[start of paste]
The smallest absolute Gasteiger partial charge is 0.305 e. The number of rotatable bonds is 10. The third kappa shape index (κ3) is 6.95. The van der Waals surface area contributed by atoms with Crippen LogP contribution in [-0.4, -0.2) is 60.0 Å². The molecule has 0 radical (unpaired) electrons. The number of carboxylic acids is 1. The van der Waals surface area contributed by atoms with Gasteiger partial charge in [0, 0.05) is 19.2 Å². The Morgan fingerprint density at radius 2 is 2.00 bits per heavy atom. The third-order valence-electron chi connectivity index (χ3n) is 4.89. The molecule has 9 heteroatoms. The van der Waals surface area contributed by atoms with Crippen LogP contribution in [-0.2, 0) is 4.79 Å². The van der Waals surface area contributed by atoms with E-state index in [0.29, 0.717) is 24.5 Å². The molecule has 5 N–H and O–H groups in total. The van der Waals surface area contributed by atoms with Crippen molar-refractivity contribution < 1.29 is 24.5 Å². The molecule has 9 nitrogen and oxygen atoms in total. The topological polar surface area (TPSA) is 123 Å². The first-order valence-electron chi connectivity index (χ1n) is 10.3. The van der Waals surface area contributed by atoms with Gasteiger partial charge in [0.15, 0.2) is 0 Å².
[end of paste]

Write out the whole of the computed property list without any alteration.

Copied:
The smallest absolute Gasteiger partial charge is 0.305 e. The number of rotatable bonds is 10. The third kappa shape index (κ3) is 6.95. The van der Waals surface area contributed by atoms with Crippen LogP contribution in [-0.4, -0.2) is 60.0 Å². The molecule has 0 radical (unpaired) electrons. The number of carboxylic acids is 1. The van der Waals surface area contributed by atoms with Gasteiger partial charge in [0, 0.05) is 19.2 Å². The Morgan fingerprint density at radius 2 is 2.00 bits per heavy atom. The third-order valence-electron chi connectivity index (χ3n) is 4.89. The molecule has 9 heteroatoms. The van der Waals surface area contributed by atoms with Crippen LogP contribution in [-0.2, 0) is 4.79 Å². The van der Waals surface area contributed by atoms with E-state index in [0.29, 0.717) is 24.5 Å². The molecule has 5 N–H and O–H groups in total. The van der Waals surface area contributed by atoms with Crippen molar-refractivity contribution < 1.29 is 24.5 Å². The molecule has 9 nitrogen and oxygen atoms in total. The topological polar surface area (TPSA) is 123 Å². The first-order valence-electron chi connectivity index (χ1n) is 10.3. The van der Waals surface area contributed by atoms with Gasteiger partial charge in [0.15, 0.2) is 0 Å².